The Five Basic Elements of Plot:
By Jen Matera. REposted with permission from Write Divas
- Rising Action
- Falling Action
These five elements are derived from Gustav Freytag’s pyramid-like analysis of dramatic structure, which consists of an exposition or beginning, a rising action, a climax or turning point, a falling action, and a resolution. Freytag, a nineteenth-century German playwright and novelist, developed this analysis to study the ancient Greek and Shakespearean dramas, but much of the concept still translates to today’s novel.
The exposition is the beginning, where the protagonist is introduced, and the reader gets to know a little bit about him, his story, and his conflict. Often a select few tidbits of information regarding the drama to come are shared, and maybe there’s a little bit of foreshadowing to whet the appetite, but just as often there isn’t. The real action is just around the corner.
The rising action is basically the buildup to the climax. Once the issue or conflict has been established, there is a series of scenes where the characters interact with each other, cause additional conflict, strive to clear up said conflict, and depending on the genre of book, this is also where the characters fall in love, where the detective follows the clues, and where the good guy’s life builds to a crescendo… all before the story comes to a screeching climax.
The climax is the turning point of the story. The high point—or the low point, as the case may be—where everything comes to a head and hearts are broken or mended, the killer is uncovered, the good guy’s life is destroyed, and there is a collective gasp from each and every reader as chills run up spines and goose bumps scatter across flesh.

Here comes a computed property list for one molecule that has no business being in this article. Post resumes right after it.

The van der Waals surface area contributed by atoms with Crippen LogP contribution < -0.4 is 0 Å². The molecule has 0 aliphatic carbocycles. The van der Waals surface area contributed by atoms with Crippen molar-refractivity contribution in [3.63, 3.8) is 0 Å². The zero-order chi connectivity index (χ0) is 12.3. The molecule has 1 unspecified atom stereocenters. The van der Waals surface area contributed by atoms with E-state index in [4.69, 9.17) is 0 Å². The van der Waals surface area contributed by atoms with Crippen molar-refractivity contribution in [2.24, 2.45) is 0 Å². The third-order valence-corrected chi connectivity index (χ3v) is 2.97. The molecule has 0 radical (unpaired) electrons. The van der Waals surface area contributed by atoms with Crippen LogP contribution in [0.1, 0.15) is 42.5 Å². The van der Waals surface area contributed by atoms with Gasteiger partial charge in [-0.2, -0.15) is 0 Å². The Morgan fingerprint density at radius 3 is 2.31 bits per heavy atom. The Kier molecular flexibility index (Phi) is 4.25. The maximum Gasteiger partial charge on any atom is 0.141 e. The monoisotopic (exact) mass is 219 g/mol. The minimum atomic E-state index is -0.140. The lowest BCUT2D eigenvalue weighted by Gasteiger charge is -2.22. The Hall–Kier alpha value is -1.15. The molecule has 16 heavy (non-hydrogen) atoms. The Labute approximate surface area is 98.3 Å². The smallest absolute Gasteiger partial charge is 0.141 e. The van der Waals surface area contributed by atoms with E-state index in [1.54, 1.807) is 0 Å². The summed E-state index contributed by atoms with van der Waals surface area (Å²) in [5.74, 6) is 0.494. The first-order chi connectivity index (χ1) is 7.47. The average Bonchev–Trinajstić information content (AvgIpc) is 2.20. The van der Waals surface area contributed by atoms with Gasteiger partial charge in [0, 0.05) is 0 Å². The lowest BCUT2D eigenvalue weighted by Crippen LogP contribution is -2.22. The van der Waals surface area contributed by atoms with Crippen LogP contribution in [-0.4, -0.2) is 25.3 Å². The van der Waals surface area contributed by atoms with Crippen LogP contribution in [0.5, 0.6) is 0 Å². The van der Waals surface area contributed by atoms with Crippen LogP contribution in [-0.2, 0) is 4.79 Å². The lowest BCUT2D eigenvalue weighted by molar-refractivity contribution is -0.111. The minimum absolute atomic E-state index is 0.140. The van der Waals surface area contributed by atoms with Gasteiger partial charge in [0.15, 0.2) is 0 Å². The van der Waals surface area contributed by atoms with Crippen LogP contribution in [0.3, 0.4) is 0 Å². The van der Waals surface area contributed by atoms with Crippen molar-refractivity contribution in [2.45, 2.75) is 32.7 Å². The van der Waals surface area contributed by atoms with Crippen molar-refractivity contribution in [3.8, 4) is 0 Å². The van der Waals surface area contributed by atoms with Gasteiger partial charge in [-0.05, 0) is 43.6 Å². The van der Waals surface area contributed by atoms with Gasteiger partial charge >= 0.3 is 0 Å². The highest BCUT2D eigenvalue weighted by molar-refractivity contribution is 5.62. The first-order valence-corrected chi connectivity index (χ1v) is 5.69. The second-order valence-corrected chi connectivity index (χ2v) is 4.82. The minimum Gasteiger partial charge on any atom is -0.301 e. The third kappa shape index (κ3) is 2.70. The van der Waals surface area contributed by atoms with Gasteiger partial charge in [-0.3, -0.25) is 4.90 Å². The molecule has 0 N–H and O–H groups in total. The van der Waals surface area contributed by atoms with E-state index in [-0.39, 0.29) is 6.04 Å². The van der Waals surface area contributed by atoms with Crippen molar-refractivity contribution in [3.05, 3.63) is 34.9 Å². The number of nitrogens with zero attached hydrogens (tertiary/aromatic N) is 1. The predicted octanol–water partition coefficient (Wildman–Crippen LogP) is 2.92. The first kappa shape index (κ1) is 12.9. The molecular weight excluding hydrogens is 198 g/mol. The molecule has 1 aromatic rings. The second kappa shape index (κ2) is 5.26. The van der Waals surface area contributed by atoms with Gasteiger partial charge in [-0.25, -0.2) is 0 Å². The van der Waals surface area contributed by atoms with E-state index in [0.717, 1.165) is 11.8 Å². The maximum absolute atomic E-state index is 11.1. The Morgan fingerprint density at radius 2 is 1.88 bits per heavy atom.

Falling action is what happens in the story as a result of the climax, the actions and decisions made that move the characters toward a resolution. Often this part of the story is slower, now that the climax has happened, and characters dig deep and become more aware of themselves and their surroundings.
Finally, resolution comes at the end, when the conflicts are cleared up and everything is tied up in a pretty little bow… or not. This part—also known as denouement, which is French for “to untie” or “unraveling”—is when the guy gets the girl, the killer is caught and sent to prison, and the good guy’s tragic suicide is explained to his confused family.
There is, of course, no rule that says all novels must follow these steps. There are arguments that today’s novels contain a series of rising actions to set up smaller conflicts that build to a larger conflict, the climax. There are plenty of series novels where the initial, underlying conflict isn’t resolved in the first book… or even the fourth book.
But that being said, the five basic elements of plot are a good, sound foundation on which to build a novel.
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